It’s particularly hard to think about explaining to anyone who still has alcohol in their life why you feel like you should stop, especially considering that I hardly know myself half the time and wonder if I’m being silly about the whole thing. 99.9% of the people in my life who drink (which is almost everyone I know just about) don’t see their level of drinking or mine to be a problem and will undoubtedly not “get it”. If it were such an innocent and harmless thing for me though, I wouldn’t feel the way I do. That I’m completely imprisoned by my dependence to want/need alcohol in almost every life situation and with any emotion I have as an excuse to dive in. There wouldn’t be all the countless bullshit situations, COUNTLESS, that I could write a book on, the unhealthy funk I’ve found myself in so often, the feeling of clinging to a cliff and you’re fingers are losing their grip. You look down into the abyss below and it’s too far down to even see where the hell you’re going to be falling to your death. That you’re in an angry chasm of water that you’re desperately churning to keep you’re head just barely above the water, sputtering and choking for another breath. I suppose if alcohol was a “take it or leave it” kind of thing, I wouldn’t feel such desperation.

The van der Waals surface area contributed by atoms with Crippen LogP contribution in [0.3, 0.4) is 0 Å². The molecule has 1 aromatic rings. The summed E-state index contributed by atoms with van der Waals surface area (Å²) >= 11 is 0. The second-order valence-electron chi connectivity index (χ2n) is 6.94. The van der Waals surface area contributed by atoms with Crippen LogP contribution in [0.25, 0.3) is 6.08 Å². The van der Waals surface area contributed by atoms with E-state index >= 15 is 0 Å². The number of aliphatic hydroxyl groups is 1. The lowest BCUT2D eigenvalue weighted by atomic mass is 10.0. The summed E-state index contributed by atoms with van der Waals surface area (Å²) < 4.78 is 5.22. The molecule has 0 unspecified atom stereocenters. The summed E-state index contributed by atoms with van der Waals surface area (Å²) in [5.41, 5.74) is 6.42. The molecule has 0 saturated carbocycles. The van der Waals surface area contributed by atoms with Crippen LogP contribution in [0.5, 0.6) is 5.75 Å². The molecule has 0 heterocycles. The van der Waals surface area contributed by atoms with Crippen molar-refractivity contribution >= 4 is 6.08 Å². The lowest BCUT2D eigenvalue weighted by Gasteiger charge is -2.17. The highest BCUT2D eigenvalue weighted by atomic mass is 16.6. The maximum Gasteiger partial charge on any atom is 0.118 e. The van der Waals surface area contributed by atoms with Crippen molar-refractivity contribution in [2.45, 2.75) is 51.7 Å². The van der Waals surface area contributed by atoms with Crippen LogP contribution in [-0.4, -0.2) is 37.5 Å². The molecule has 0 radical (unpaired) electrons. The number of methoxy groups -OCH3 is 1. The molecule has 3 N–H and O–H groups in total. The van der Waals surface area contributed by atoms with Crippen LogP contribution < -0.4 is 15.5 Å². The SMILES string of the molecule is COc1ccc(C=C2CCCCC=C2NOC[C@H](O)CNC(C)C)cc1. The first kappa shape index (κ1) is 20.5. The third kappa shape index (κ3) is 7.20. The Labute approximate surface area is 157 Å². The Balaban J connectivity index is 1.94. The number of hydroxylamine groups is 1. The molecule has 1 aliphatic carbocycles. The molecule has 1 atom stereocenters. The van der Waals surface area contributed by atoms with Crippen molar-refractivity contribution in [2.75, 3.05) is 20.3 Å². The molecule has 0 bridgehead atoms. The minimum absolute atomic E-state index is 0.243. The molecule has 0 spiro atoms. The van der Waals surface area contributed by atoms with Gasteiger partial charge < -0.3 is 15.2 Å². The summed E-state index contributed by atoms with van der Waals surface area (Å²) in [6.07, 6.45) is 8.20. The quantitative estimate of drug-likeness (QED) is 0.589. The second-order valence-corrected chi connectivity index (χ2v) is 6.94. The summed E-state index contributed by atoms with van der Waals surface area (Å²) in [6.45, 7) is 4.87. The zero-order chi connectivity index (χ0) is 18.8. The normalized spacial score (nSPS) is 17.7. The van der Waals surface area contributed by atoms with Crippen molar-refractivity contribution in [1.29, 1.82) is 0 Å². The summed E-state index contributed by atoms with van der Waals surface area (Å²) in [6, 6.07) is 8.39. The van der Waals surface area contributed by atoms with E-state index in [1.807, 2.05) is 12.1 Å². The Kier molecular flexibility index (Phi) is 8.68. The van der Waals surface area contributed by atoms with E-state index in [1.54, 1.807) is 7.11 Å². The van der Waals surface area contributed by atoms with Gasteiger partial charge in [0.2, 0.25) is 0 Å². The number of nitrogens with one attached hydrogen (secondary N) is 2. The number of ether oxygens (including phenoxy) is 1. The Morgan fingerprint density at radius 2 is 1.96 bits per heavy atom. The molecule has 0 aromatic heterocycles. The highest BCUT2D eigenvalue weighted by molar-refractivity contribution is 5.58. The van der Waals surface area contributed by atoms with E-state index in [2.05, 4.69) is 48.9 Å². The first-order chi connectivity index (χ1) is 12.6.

I know a lot of people that could “take it or leave it” (although I suspect some of those folks who make that claim would be surprised to find they actually couldn’t “take it or leave it” quite so easily as they thought). But I’m sure there are plenty of people who can have that kind of moderated relationship with alcohol and it doesn’t consume their nearly every waking thought. They are a person that I’ll never be, as much as I thought I could train myself to be that person. Their brains are just wired differently. So as much as someone can push their perspective and not see the big deal, I have to be selfish, I have to not give a shit what anyone else thinks, I have to own this with all my heart an soul that this is a problem in MY LIFE, regardless if it isn’t in someone else’s. I can’t lose sight of what I know is best for myself and for my family and for my life.